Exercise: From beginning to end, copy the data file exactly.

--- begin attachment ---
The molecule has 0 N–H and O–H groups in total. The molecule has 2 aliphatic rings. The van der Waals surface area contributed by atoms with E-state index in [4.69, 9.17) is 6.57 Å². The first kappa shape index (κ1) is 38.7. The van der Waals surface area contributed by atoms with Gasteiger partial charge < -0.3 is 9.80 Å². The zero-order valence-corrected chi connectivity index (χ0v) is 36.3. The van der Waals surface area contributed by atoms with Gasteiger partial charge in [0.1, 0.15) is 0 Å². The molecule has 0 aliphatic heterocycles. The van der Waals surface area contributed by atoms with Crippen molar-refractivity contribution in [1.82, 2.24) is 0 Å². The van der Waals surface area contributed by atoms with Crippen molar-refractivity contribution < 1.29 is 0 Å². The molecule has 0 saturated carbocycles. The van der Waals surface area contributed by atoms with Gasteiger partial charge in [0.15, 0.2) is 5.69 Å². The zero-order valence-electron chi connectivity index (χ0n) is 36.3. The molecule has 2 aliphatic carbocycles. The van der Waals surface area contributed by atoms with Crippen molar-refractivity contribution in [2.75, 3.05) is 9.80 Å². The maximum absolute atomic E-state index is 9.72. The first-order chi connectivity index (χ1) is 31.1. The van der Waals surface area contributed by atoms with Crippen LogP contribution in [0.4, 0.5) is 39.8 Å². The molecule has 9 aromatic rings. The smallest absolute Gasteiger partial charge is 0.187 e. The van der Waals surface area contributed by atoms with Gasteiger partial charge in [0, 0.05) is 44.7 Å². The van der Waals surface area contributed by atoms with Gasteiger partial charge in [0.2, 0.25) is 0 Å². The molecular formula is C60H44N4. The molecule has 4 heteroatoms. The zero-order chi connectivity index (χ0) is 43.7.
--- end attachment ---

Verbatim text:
The molecule has 0 N–H and O–H groups in total. The molecule has 2 aliphatic rings. The van der Waals surface area contributed by atoms with E-state index in [4.69, 9.17) is 6.57 Å². The first kappa shape index (κ1) is 38.7. The van der Waals surface area contributed by atoms with Gasteiger partial charge < -0.3 is 9.80 Å². The zero-order valence-corrected chi connectivity index (χ0v) is 36.3. The van der Waals surface area contributed by atoms with Gasteiger partial charge in [0.1, 0.15) is 0 Å². The molecule has 0 aliphatic heterocycles. The van der Waals surface area contributed by atoms with Crippen molar-refractivity contribution in [1.82, 2.24) is 0 Å². The van der Waals surface area contributed by atoms with Crippen molar-refractivity contribution < 1.29 is 0 Å². The molecule has 0 saturated carbocycles. The van der Waals surface area contributed by atoms with Gasteiger partial charge in [0.15, 0.2) is 5.69 Å². The zero-order valence-electron chi connectivity index (χ0n) is 36.3. The molecule has 2 aliphatic carbocycles. The van der Waals surface area contributed by atoms with Crippen molar-refractivity contribution in [2.75, 3.05) is 9.80 Å². The maximum absolute atomic E-state index is 9.72. The first-order chi connectivity index (χ1) is 31.1. The van der Waals surface area contributed by atoms with Crippen LogP contribution in [0.4, 0.5) is 39.8 Å². The molecule has 9 aromatic rings. The smallest absolute Gasteiger partial charge is 0.187 e. The van der Waals surface area contributed by atoms with Gasteiger partial charge in [0, 0.05) is 44.7 Å². The van der Waals surface area contributed by atoms with Gasteiger partial charge in [0.2, 0.25) is 0 Å². The molecular formula is C60H44N4. The molecule has 4 heteroatoms. The zero-order chi connectivity index (χ0) is 43.7.